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Panda-in-crime foolishly declared he could eat pasta for every meal of the day – so today we did.   I can be irritatingly stubborn.  I’ve been known to sing ‘100 green bottles’ all the way through (I should add that I am tone deaf).  Then there was the time a colleague and I listened to a single Boyzone song on repeat for eight hours because I insisted ‘I liked it and could listen to it all day long’.  My music compilation is more Marilyn Manson and Cradle of Filth…  Actually, I take it back.  I can be irritatingly stubborn and extremely annoying.  And so it was that Giornata della Pasta a.k.a. Pasta Pay was created and happy pandas and full stomachs abounded.

Carbonara = bacon and eggs = ideal breakfast pasta.  Cured pork is rather hard to come by and as I don’t consider processed beef bacon rashers a fitting substitute, breakfast pasta with mushrooms (and tonnes of garlic) fit the bill.

Sadly most commercially forced mushrooms have lost their earthy flavour.  I recommend staying far far away from closed cup or button mushrooms.  The texture of oyster or field mushrooms isn’t quite right, so I use fresh shitake, crimini or wild mushrooms if available and scatter in a handful of dried porcini for a real burst of ‘mushroom’ flavour.  A little porcini goes a long way, so it’s well worth the investment.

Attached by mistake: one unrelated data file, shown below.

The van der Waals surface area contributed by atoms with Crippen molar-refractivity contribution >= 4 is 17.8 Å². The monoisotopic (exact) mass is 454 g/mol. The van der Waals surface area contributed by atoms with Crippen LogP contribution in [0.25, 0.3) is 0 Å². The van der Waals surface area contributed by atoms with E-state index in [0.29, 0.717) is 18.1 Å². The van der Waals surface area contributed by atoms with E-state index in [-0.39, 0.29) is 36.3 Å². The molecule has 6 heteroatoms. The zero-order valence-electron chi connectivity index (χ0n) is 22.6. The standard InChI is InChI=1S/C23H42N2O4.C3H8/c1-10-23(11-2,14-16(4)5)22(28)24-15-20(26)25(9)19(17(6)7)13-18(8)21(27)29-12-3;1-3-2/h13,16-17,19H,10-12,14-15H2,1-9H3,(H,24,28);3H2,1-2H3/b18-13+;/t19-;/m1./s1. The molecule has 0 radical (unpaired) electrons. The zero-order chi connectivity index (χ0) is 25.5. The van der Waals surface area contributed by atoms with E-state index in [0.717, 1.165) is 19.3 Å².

RECIPE:  Pasta ai funghi

Serves 2


250g of linguine, tagliatelle or pappardelle

A medley of fresh shitake, crimini or wild mushrooms

A scant handful of rehydrated porcini mushrooms, liquor reserved

4 crushed cloves of garlic

A generous knob of butter

A glug of olive oil

A sprig of flat leaf parsley

A generous grating of parmesan

A sprinkling of salt and grinding of pepper

INSTRUCTIONS: Bring a large pot of water to the boil.  Meanwhile, fry the sliced mushrooms and garlic in butter with a splash of oil, adding in a tablespoon or two of the porcini liquid if the sauce gets too dry.  Add the pasta to the boiling salted water.  Drain when the pasta is just al dente and toss the pasta with the mushrooms and a drizzle of oil, so every strand is glistening.  Scatter over the chopped parsley, season and heap onto plates.  Sprinkle over the parmesan and enjoy.